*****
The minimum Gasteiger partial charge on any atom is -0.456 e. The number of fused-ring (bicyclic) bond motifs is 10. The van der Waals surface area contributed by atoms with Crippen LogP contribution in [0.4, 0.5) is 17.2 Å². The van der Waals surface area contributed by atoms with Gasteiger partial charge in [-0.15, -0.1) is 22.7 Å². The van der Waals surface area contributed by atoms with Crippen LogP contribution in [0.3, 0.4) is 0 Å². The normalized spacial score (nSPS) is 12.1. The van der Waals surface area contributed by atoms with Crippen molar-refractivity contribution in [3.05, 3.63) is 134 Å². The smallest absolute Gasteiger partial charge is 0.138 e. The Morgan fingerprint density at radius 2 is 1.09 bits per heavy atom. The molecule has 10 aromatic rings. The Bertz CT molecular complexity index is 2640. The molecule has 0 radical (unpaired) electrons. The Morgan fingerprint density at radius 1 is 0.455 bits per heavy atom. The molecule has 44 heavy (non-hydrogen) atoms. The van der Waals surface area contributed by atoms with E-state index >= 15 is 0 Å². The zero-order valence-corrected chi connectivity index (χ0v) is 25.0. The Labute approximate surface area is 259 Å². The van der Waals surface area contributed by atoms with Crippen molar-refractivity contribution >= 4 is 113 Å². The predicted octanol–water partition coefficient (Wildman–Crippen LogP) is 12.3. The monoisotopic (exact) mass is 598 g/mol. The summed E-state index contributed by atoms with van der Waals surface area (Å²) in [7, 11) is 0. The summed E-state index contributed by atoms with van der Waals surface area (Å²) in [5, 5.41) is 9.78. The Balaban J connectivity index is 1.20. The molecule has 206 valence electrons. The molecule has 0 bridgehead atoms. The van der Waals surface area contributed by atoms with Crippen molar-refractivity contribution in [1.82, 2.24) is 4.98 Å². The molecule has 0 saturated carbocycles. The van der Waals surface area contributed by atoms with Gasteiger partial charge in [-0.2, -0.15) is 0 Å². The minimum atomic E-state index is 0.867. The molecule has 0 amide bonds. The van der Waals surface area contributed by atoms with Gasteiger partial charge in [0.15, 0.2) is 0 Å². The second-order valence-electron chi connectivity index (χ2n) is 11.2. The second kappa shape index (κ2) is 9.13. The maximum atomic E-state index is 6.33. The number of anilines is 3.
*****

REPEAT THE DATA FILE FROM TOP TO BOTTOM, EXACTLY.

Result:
The minimum Gasteiger partial charge on any atom is -0.456 e. The number of fused-ring (bicyclic) bond motifs is 10. The van der Waals surface area contributed by atoms with Crippen LogP contribution in [0.4, 0.5) is 17.2 Å². The van der Waals surface area contributed by atoms with Gasteiger partial charge in [-0.15, -0.1) is 22.7 Å². The van der Waals surface area contributed by atoms with Crippen LogP contribution in [0.3, 0.4) is 0 Å². The normalized spacial score (nSPS) is 12.1. The van der Waals surface area contributed by atoms with Crippen molar-refractivity contribution in [3.05, 3.63) is 134 Å². The smallest absolute Gasteiger partial charge is 0.138 e. The Morgan fingerprint density at radius 2 is 1.09 bits per heavy atom. The molecule has 10 aromatic rings. The Bertz CT molecular complexity index is 2640. The molecule has 0 radical (unpaired) electrons. The Morgan fingerprint density at radius 1 is 0.455 bits per heavy atom. The molecule has 44 heavy (non-hydrogen) atoms. The van der Waals surface area contributed by atoms with E-state index >= 15 is 0 Å². The zero-order valence-corrected chi connectivity index (χ0v) is 25.0. The Labute approximate surface area is 259 Å². The van der Waals surface area contributed by atoms with Crippen molar-refractivity contribution >= 4 is 113 Å². The predicted octanol–water partition coefficient (Wildman–Crippen LogP) is 12.3. The monoisotopic (exact) mass is 598 g/mol. The summed E-state index contributed by atoms with van der Waals surface area (Å²) in [7, 11) is 0. The summed E-state index contributed by atoms with van der Waals surface area (Å²) in [5, 5.41) is 9.78. The Balaban J connectivity index is 1.20. The molecule has 206 valence electrons. The molecule has 0 bridgehead atoms. The van der Waals surface area contributed by atoms with Crippen molar-refractivity contribution in [1.82, 2.24) is 4.98 Å². The molecule has 0 saturated carbocycles. The van der Waals surface area contributed by atoms with Gasteiger partial charge in [-0.2, -0.15) is 0 Å². The minimum atomic E-state index is 0.867. The molecule has 0 amide bonds. The van der Waals surface area contributed by atoms with Gasteiger partial charge in [0.15, 0.2) is 0 Å². The second-order valence-electron chi connectivity index (χ2n) is 11.2. The second kappa shape index (κ2) is 9.13. The maximum atomic E-state index is 6.33. The number of anilines is 3.